Vaccination presents a way out of the COVID-19 mess India has landed in; but jabs are in short supply and there’s no clarity on funds
India had set extremely modest targets when it planned for the vaccination drive. On December 28, 2020, the Government of India released COVID-19 Vaccines Operational Guidelines to ensure a smooth rollout of these vaccines. Deadlines were not set and all that was mentioned was that everyone who is eligible for the vaccine would get it.
In the first round, some 300 million people — healthcare workers, frontline workers, those above the age of 50 years and those who have co-morbidities would be vaccinated.
The problem that we see today is because the government failed to factor in the second wave of infection, which is caused by a highly transmissible virus. Everyone wants the vaccine and they want it now.
The country never prepared for this. As of May 12, 2021, only 175.2 million doses of the vaccine have been administered in India and only 38.6 million people were fully vaccinated.
Today’s challenge is to supply vaccines; at affordable costs and to deliver these across the country, at speed to vaccinate people before the virus or its mutation gets to them.
How many need vaccines?
The estimated population of India is 1,392 million and if we presume that 70 per cent of these are eligible for the vaccine, the number comes to some 974 million. If we presume that 60 per cent of them have to be vaccinated for herd immunity, then we have to vaccinate 584 million people. Let us round this off to 600 million to1 billion eligible population.
This means we need 1.2-2 billion doses to vaccinate everyone with the double-dose vaccines available in India.
What is the current supply position?
Production capacity to vaccinate this many people is important. According to the affidavit filed in the Supreme Court by the Union Ministry of Health and Family Welfare on May 9, 2021:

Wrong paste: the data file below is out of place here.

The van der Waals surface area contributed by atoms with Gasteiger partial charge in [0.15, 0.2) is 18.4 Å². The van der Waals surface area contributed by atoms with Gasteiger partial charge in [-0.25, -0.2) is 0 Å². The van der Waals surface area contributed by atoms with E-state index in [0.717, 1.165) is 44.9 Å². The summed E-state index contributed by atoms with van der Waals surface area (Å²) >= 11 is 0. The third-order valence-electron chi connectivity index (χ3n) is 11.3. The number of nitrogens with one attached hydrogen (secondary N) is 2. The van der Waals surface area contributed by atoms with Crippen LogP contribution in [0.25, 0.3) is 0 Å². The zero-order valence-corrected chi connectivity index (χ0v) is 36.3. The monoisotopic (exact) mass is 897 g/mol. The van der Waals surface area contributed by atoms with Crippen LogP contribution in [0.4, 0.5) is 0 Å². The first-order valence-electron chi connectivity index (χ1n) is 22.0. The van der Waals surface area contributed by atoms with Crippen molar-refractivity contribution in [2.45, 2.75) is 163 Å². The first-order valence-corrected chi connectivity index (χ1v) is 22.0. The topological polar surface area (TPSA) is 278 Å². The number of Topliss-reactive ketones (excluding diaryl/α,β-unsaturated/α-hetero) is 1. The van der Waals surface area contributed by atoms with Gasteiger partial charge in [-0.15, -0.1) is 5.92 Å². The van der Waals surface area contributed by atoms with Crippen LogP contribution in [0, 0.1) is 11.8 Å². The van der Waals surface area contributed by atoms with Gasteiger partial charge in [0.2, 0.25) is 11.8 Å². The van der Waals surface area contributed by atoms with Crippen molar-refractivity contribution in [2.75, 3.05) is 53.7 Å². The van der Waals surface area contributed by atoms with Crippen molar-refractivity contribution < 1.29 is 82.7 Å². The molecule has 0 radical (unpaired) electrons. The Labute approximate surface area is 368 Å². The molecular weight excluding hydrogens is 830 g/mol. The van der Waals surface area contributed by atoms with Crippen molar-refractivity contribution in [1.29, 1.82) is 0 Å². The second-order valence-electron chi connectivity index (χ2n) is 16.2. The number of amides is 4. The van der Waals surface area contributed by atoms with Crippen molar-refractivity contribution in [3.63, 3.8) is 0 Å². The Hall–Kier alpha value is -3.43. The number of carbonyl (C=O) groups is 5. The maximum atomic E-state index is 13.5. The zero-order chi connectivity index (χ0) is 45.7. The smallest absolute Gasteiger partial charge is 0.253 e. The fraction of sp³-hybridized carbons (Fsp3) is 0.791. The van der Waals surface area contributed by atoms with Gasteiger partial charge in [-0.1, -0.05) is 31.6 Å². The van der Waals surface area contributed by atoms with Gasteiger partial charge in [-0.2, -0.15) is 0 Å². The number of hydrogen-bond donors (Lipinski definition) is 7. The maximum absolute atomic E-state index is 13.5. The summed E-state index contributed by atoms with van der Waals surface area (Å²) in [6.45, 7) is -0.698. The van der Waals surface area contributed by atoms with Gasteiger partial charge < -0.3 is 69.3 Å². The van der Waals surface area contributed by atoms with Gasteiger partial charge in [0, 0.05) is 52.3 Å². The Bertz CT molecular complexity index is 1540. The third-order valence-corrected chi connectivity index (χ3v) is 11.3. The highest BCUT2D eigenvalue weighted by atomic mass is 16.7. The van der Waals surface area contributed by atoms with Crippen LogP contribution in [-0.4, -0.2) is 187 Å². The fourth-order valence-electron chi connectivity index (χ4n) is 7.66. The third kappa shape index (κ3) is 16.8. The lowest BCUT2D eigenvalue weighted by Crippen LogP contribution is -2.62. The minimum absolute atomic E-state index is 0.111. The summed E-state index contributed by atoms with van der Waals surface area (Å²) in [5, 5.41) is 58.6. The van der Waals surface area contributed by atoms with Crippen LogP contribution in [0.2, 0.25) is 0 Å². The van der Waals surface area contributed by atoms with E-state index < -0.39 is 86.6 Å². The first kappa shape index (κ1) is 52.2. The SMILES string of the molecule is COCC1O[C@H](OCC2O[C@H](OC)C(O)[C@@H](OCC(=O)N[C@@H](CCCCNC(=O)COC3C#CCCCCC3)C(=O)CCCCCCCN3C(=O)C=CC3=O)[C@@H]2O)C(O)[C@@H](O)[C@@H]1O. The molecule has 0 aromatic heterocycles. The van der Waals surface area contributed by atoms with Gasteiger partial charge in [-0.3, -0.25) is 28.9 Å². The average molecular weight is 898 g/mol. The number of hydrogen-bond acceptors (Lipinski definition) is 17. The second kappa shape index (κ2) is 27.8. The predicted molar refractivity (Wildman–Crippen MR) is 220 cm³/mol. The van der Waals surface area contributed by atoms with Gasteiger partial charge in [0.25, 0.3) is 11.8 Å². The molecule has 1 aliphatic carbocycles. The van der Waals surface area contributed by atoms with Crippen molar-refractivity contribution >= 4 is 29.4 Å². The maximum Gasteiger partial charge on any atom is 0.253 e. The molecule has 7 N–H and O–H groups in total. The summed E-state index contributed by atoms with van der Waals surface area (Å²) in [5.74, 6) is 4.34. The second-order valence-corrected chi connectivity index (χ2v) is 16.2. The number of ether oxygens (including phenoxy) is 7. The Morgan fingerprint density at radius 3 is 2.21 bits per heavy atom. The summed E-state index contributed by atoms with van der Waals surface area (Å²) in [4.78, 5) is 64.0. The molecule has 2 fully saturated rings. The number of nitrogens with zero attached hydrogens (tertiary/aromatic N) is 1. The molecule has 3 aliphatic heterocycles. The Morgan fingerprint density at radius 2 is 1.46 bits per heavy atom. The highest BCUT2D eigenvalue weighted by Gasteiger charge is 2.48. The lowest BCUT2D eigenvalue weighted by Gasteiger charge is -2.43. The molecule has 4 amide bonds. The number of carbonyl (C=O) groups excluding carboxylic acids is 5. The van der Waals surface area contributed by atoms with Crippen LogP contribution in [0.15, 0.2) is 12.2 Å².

- Serum Institute of India (which produces Covishield) ramped up output to 65 million per month from 50 million.
- Bharat Biotech International Ltd (which produces Covaxin) increased production to 20 million doses from 0.9 million doses. It is expected to further raise this to 55 million doses per month by July-end.
- The supply of Sputnik V (distributed by Dr Reddy’s Laboratory) is expected to increase to 12 million doses from 0.3 million by July-end.
We will therefore have 132 million doses per month by July-end. If we assume it will take four months to vaccinate all, then India needs 300-600 million doses per month.
The availability of doses is likely to increase in the coming days as the Union government has allowed the import of vaccines that have been cleared by the World Health Organization (WHO) and drug regulators in the United States and the European Union.
This opens the door for vaccines by Moderna Inc, Pfizer Inc, Johnson & Johnson and Sinopharm. These vaccines, along with Sputnik V, are likely to be available only in the private market or through the global tenders now being floated by state governments.
Capacity would further be augmented with Zydus Cadila’s DNA vaccine which is also set to enter the market next month and would add 10 million doses each month to the kitty.
Production of Covaxin too is likely to be ramped up in future with three public sector units being roped in. This, however, will take time as these units first need to be upgraded.
Distribution is as important as supply
India has an incredibly expansive and effective mass vaccination programme. The question is whether the scale of the current vaccination drive beyond the capacity of this system? Can it be ramped up fast? What will it take?
Under the current universal immunisation programme, some 390 million doses are administered to newborns and pregnant mothers each year. For COVID-19 relief, the country will need to double-quadruple this capacity and do this at speed.
It is for this reason that many states are still struggling to ‘dispense’ the available stocks. According to a Press Information Bureau release dated May 11, more than nine million COVID-19 vaccine doses available with states and Union territories are yet to be used.
The delivery of 1,200-2,000 million doses of the vaccines requires an increase in the infrastructure. Each vaccination centre needs to have at least five people, including one vaccinator. To meet the expected load in the future, states have been advised to ready new vaccination centres.
According to the Centre’s CoWin portal, which oversees the COVID-19 vaccination process:
- There were 56,288 vaccination sites in India on May 11, 2021.
- Of these, 54,852 were in the government sector and 1,436 private